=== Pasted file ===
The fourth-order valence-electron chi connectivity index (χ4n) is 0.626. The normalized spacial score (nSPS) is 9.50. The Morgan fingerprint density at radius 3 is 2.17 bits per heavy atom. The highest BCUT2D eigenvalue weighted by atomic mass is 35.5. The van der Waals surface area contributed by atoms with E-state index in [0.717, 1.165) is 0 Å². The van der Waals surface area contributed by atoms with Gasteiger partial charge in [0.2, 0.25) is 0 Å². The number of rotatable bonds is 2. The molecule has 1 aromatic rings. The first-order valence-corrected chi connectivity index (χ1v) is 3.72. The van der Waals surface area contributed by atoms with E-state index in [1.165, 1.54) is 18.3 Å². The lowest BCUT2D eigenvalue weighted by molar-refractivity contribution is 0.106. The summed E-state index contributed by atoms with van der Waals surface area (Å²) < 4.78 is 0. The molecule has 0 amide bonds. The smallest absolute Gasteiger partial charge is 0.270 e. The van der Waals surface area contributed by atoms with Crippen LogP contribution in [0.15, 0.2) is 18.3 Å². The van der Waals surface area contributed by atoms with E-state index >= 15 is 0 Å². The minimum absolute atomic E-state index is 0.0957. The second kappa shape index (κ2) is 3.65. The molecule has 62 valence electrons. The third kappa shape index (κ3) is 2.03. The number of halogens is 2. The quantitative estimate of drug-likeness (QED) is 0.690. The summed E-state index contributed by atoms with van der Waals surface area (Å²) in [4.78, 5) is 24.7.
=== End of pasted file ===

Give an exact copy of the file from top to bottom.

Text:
The fourth-order valence-electron chi connectivity index (χ4n) is 0.626. The normalized spacial score (nSPS) is 9.50. The Morgan fingerprint density at radius 3 is 2.17 bits per heavy atom. The highest BCUT2D eigenvalue weighted by atomic mass is 35.5. The van der Waals surface area contributed by atoms with E-state index in [0.717, 1.165) is 0 Å². The van der Waals surface area contributed by atoms with Gasteiger partial charge in [0.2, 0.25) is 0 Å². The number of rotatable bonds is 2. The molecule has 1 aromatic rings. The first-order valence-corrected chi connectivity index (χ1v) is 3.72. The van der Waals surface area contributed by atoms with E-state index in [1.165, 1.54) is 18.3 Å². The lowest BCUT2D eigenvalue weighted by molar-refractivity contribution is 0.106. The summed E-state index contributed by atoms with van der Waals surface area (Å²) < 4.78 is 0. The molecule has 0 amide bonds. The smallest absolute Gasteiger partial charge is 0.270 e. The van der Waals surface area contributed by atoms with Crippen LogP contribution in [0.15, 0.2) is 18.3 Å². The van der Waals surface area contributed by atoms with E-state index >= 15 is 0 Å². The minimum absolute atomic E-state index is 0.0957. The second kappa shape index (κ2) is 3.65. The molecule has 62 valence electrons. The third kappa shape index (κ3) is 2.03. The number of halogens is 2. The quantitative estimate of drug-likeness (QED) is 0.690. The summed E-state index contributed by atoms with van der Waals surface area (Å²) in [4.78, 5) is 24.7.